Bixby Bond Debate Over Flooding Problems: Will Repairs Work?
Tuesday, August 10th 1999, 12:00 am
News On 6
If the bond issue passes in the City of Bixby, property taxes for a $100,000 house would go up $112 next year. But much of the debate centers on whether the plans to fix the flooding problems will actually work. "If they (the voters) are dead set one way or another, it probably won't change them," said Billy Davis, bond supporter. "It will probably get them out to vote. Our team has put up 1,000 signs. I've probably put up three or four hundred of those." Davis is driven to make sure people say yes to fixing Bixby's flooding problem. "If we don't vote in favor this, we will still be under water," he noted. And the flooding hasn't yet affected Davis's home. Davis says he will do anything for his community, although he's only lived here four years. "If you live on a hill and you don't have a water problem, guess what. Your water runs off and hits your neighbor. Don't you care about your neighbor?," he said.
Two years ago a similar bond issue failed. Bixby city officials blamed themselves, because they didn't promote the issue. This time, you can't travel through Bixby without knowing there is an election on Tuesday because of all of the vote "yes"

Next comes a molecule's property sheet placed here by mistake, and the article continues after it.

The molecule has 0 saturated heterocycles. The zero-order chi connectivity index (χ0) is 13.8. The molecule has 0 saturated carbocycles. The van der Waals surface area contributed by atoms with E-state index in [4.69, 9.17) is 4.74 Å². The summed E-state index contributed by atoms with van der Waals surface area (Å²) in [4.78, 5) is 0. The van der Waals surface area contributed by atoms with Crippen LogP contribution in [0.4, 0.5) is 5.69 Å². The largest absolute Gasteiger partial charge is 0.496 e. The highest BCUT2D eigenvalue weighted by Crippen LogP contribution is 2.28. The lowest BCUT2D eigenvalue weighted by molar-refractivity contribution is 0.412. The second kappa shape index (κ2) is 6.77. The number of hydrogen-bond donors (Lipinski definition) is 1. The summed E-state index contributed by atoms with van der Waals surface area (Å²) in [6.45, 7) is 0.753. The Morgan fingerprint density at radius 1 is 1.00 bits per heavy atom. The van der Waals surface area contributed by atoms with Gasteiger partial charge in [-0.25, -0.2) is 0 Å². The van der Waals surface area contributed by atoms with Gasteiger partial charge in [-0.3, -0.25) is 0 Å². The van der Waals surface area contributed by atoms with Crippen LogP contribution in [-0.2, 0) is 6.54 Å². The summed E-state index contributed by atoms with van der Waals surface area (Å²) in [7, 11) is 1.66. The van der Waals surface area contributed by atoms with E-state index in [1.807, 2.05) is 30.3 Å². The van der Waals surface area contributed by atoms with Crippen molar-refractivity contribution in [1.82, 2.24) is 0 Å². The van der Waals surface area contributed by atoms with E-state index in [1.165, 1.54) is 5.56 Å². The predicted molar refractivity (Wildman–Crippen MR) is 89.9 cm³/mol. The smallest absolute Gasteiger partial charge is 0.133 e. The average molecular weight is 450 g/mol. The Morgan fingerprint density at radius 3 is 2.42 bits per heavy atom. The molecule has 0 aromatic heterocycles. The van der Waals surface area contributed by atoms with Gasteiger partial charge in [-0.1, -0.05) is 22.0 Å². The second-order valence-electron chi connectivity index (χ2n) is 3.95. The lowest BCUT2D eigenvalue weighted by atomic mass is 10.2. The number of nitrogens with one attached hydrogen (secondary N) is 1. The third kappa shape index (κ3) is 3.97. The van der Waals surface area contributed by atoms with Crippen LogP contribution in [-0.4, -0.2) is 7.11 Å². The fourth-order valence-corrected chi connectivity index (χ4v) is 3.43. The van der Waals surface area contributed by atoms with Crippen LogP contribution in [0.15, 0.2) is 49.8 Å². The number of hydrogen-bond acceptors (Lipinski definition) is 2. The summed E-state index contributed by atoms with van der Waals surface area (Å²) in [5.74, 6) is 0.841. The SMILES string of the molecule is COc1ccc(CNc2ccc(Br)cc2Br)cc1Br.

The flood waters have traveled through the Bixby Cafe four times in the last year. It literally has become a joke. "They put up a life vest up front and a fishing pole," said Donna Sides, owner. She says she's not a big supporter of the plan to raise property taxes. She questions whether the flooding will be fixed. "They've told me so many times they are going to do this and they are going to do that," said Sides. "And it hasn't been done yet."
Davis says this time the city has all its ducks in a row. "They will do it. By law they have to do it," he said. "They are advertising that they are going to do this and they don't have a choice." And he says it's the only choice to get rid of a major development problem. Bond supporters have another selling point. If it passes, the state's willing to spend millions of dollars to help with the project and to improve Highway 64 through town.